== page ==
In the form of invention described, and as presently preferred, the folded-over single web of material provides advantages in use for the reason that only a single side seam is required to be formed. As shown in FIG. 1, the side seam guide unit 100 may be positioned so as to lie farther to the left or right if it is desired to make a bag of different width. The roller pair 50 which serves to advance the folded-over of the sheet material may be moved to an appropriate position; this is the only change required to make a narrower or wider bag.

Referring now to the matter of bag length, it is possible to create bags of any length by simply programming the controller 42. A suitable means of doing this may be programming a microprocessor (not shown) of a type known to those skilled in the art, for actuating the drive motor for a different time interval. The programmer may be set to advance the bag continuously until commanded to stop, or may have available a number of preset advance durations, or both. Preferably, the duration may be adjusted and programmed such that a choice of three or four typical increments of length, and continuous advancement, will be available. Similarly, the same type of control may be programmed for use in selecting from preset durations of ingredient dispensing, or the program may permit manual, control over the duration of product deposition. Preferably, a manual mode of control is available for each operation so that, for example, a bag length of 24 inches might correlate with a dispensing time of 2 seconds; a bag length of 36 inches with 3 seconds, etc. The manual mode may be selected to cooperate with a predetermined or continuous length of web advancement.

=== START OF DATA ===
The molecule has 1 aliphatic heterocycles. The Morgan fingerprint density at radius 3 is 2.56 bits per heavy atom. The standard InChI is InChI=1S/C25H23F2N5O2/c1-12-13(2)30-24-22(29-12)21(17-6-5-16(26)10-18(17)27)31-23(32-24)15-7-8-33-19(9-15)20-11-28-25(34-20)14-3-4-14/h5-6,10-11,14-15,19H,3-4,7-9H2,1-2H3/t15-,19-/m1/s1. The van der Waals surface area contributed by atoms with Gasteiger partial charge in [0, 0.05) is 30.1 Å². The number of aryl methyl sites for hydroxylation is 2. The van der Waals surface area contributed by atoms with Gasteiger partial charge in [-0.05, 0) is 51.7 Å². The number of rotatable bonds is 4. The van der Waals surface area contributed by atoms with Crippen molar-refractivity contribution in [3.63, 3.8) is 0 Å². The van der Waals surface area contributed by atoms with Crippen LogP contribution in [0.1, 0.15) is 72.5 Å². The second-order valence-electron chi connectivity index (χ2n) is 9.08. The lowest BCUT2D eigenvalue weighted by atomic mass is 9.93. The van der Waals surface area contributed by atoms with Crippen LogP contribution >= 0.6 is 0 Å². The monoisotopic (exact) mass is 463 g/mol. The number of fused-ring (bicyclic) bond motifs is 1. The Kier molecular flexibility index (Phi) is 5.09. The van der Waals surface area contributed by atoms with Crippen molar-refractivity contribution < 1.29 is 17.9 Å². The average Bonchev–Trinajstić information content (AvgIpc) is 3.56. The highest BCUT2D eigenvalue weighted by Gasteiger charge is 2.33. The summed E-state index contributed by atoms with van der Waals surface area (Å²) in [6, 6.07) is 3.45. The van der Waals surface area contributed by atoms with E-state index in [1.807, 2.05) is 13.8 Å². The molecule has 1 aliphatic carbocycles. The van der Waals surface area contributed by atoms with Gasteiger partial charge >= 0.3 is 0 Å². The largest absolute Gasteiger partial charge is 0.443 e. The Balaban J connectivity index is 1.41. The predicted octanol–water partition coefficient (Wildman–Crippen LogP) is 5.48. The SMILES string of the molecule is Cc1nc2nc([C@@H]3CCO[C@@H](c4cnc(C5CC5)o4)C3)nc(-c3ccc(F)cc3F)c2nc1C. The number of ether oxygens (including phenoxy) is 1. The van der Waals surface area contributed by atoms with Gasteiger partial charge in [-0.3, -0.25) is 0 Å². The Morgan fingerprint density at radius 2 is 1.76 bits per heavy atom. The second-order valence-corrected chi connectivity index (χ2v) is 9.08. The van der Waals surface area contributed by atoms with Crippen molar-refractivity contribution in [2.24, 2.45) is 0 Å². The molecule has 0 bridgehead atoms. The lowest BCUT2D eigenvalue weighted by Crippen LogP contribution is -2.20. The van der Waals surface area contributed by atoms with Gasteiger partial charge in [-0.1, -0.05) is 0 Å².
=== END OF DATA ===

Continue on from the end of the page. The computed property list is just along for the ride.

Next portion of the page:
Another feature of the invention is the provision of a nozzle rinsing apparatus shown as 118. Here, a small pneumatic accummulator may be used in conjunction with a supply (not shown) of solvent. After completion of each dispensing cycle, a short burst of solvent is directed by an air stream across the face of the nozzle 114. The material dislodged is blown towards the closed side of the being-formed bag and remains inside the bag interior.

In the preferred form of apparatus, the isocyanate and resin components received in the tanks 34, 36 respectively may be fed through the hoses 38 by a separately supplied, nitrogen overpressure system of a kind known to those skilled in the art. This system obviates the need for pumps or the like and has proved successful in other urethane-dispensing operations. Other auxilliary functions may be provided in the machine, such as initiation of the operation by push buttons on the console 28 or the like. As shown, the various guide arrangements are in the form of adjustable clamps which may be made in a suitable manner depending on the size of the web or other application variables.